Although the Sultanate has more than 20 insurance companies, only nine companies — Dhofar Insurance, Oman United Insurance, Al Madina Takaful, Takaful Oman, Al Ahlia Insurance, Vision Insurance, Oman Qatar Insurance, National Life and General Insurance and Arabian Falcon Insurance — are listed.

Insurance firms need a solid capital base to achieve sustainable growth and for retaining a major portion of the business within the country. With this aim, the Oman government in 2014 asked national insurance firms to float shares on the Muscat Securities Market (MSM) within three years, besides raising their minimum capital to RO10 million from RO5 million.

The regulations mark a new chapter in the Omani insurance sector, as local companies will be able to withstand competition by strengthening their financial, technical and human resources. Further, a higher capital base will make these institutions large enough to underwrite more risks and retain premiums within the country.

Agriculture insurance

In a major move, the Capital Market Authority has also allowed insurance firms to launch agricultural insurance policy for the first time and the same will be extended to cover livestock and fishermen.

The new-policy scheme, which is the first phase of the whole programme, is for covering the risks of vegetable farmers in Oman. Four insurance companies – National Life and General Insurance, Dhofar Insurance, Al Madina Takaful and Arabia Falcon Insurance Company– are offering insurance cover for farmers and the insurance schemes are reinsured with Oman Reinsurance (Oman Re).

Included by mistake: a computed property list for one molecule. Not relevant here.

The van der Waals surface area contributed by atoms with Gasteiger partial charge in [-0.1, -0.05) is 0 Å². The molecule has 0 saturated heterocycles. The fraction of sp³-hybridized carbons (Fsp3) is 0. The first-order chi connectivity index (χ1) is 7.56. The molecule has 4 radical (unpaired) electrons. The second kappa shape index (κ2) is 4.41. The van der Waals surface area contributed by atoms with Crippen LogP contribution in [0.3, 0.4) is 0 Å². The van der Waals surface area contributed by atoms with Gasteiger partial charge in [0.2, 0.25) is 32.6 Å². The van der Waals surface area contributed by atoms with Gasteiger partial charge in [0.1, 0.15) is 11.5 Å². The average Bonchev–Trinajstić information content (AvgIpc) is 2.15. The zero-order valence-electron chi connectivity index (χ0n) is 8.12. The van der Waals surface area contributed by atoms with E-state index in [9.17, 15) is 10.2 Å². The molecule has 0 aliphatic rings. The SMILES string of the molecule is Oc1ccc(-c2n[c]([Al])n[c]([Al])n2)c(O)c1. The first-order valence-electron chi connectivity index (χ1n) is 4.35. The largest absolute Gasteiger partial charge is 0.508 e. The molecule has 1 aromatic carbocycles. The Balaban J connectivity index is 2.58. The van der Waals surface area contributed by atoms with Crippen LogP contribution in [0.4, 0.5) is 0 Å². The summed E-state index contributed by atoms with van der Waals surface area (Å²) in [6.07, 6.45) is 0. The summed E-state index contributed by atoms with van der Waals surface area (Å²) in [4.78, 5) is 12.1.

All major risks associated with cultivation, including natural fire and lightning, flood, landslide storm, hailstorm, cyclone, typhoon, tempest and hurricane are covered under the scheme. But losses to farmers due to drought and areas frequently affected by strong winds are not covered under the scheme.

Another promising segment for Omani insurance firms is healthcare insurance, thanks to the recent trend among the corporate sector to go for group medical insurance for their employees.

Alpen Capital in a recent report said that the insurance markets in Oman and the United Arab Emirates (UAE) are anticipated to grow at the fastest annualised average pace of 12.1 per cent between 2016 and 2021. The premium growth in Oman is likely to be driven largely by the introduction of mandatory health insurance and that in the UAE by new motor insurance pricing regime. In fact, macro factors like population growth, infrastructure developments and revival of business activity will aid growth across the countries. While the market rankings of the countries are not expected to change through 2021, the share of UAE and Oman are likely to expand and that of others may contract.

Alpen Capital also noted that the GCC insurance sector maintains resilient growth, given the significant penetration gap compared to the advanced economies. Nevertheless, developing regulations, economic diversification efforts, mandatory health insurance and favourable demography present a bright outlook for the sector.